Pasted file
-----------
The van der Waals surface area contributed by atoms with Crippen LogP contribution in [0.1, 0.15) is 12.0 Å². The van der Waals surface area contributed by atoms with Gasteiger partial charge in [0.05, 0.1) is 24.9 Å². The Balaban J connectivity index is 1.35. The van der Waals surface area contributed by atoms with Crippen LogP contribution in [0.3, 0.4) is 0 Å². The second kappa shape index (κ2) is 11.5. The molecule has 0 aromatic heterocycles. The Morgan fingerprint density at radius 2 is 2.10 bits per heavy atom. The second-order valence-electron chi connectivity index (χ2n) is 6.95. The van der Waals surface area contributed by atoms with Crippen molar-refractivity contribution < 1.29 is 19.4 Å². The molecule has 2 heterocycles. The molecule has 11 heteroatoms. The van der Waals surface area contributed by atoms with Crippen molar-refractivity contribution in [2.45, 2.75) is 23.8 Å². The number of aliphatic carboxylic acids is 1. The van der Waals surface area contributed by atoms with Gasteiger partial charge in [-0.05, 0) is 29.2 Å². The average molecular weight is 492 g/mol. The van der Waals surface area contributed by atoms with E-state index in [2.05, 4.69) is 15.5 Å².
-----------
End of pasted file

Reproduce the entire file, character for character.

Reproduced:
The van der Waals surface area contributed by atoms with Crippen LogP contribution in [0.1, 0.15) is 12.0 Å². The van der Waals surface area contributed by atoms with Gasteiger partial charge in [0.05, 0.1) is 24.9 Å². The Balaban J connectivity index is 1.35. The van der Waals surface area contributed by atoms with Crippen LogP contribution in [0.3, 0.4) is 0 Å². The second kappa shape index (κ2) is 11.5. The molecule has 0 aromatic heterocycles. The Morgan fingerprint density at radius 2 is 2.10 bits per heavy atom. The second-order valence-electron chi connectivity index (χ2n) is 6.95. The van der Waals surface area contributed by atoms with Crippen molar-refractivity contribution < 1.29 is 19.4 Å². The molecule has 2 heterocycles. The molecule has 11 heteroatoms. The van der Waals surface area contributed by atoms with Crippen molar-refractivity contribution in [2.45, 2.75) is 23.8 Å². The number of aliphatic carboxylic acids is 1. The van der Waals surface area contributed by atoms with Gasteiger partial charge in [-0.05, 0) is 29.2 Å². The average molecular weight is 492 g/mol. The van der Waals surface area contributed by atoms with E-state index in [2.05, 4.69) is 15.5 Å².